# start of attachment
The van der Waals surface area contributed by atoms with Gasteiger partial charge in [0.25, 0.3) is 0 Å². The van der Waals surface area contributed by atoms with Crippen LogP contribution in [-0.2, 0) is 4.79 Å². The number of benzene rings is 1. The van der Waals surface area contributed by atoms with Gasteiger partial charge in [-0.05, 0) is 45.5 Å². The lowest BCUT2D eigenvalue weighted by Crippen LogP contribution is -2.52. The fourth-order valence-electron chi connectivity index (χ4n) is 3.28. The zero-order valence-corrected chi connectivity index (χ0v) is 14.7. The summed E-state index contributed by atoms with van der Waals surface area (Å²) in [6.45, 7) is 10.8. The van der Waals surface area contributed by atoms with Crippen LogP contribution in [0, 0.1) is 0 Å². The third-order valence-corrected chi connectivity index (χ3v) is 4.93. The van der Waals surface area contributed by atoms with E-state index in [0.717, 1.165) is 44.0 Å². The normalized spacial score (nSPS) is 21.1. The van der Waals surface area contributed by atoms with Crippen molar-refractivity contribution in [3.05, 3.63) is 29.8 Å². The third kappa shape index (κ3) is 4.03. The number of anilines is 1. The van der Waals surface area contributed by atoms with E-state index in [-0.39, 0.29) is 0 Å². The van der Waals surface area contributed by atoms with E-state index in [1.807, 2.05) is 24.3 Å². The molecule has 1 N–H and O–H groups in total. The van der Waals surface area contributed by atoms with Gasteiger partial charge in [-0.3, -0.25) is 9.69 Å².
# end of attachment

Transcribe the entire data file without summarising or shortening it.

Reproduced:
The van der Waals surface area contributed by atoms with Gasteiger partial charge in [0.25, 0.3) is 0 Å². The van der Waals surface area contributed by atoms with Crippen LogP contribution in [-0.2, 0) is 4.79 Å². The number of benzene rings is 1. The van der Waals surface area contributed by atoms with Gasteiger partial charge in [-0.05, 0) is 45.5 Å². The lowest BCUT2D eigenvalue weighted by Crippen LogP contribution is -2.52. The fourth-order valence-electron chi connectivity index (χ4n) is 3.28. The zero-order valence-corrected chi connectivity index (χ0v) is 14.7. The summed E-state index contributed by atoms with van der Waals surface area (Å²) in [6.45, 7) is 10.8. The van der Waals surface area contributed by atoms with Crippen LogP contribution in [0, 0.1) is 0 Å². The third-order valence-corrected chi connectivity index (χ3v) is 4.93. The van der Waals surface area contributed by atoms with E-state index in [0.717, 1.165) is 44.0 Å². The normalized spacial score (nSPS) is 21.1. The van der Waals surface area contributed by atoms with Crippen molar-refractivity contribution in [3.05, 3.63) is 29.8 Å². The third kappa shape index (κ3) is 4.03. The number of anilines is 1. The van der Waals surface area contributed by atoms with E-state index in [-0.39, 0.29) is 0 Å². The van der Waals surface area contributed by atoms with E-state index in [1.807, 2.05) is 24.3 Å². The molecule has 1 N–H and O–H groups in total. The van der Waals surface area contributed by atoms with Gasteiger partial charge in [-0.3, -0.25) is 9.69 Å².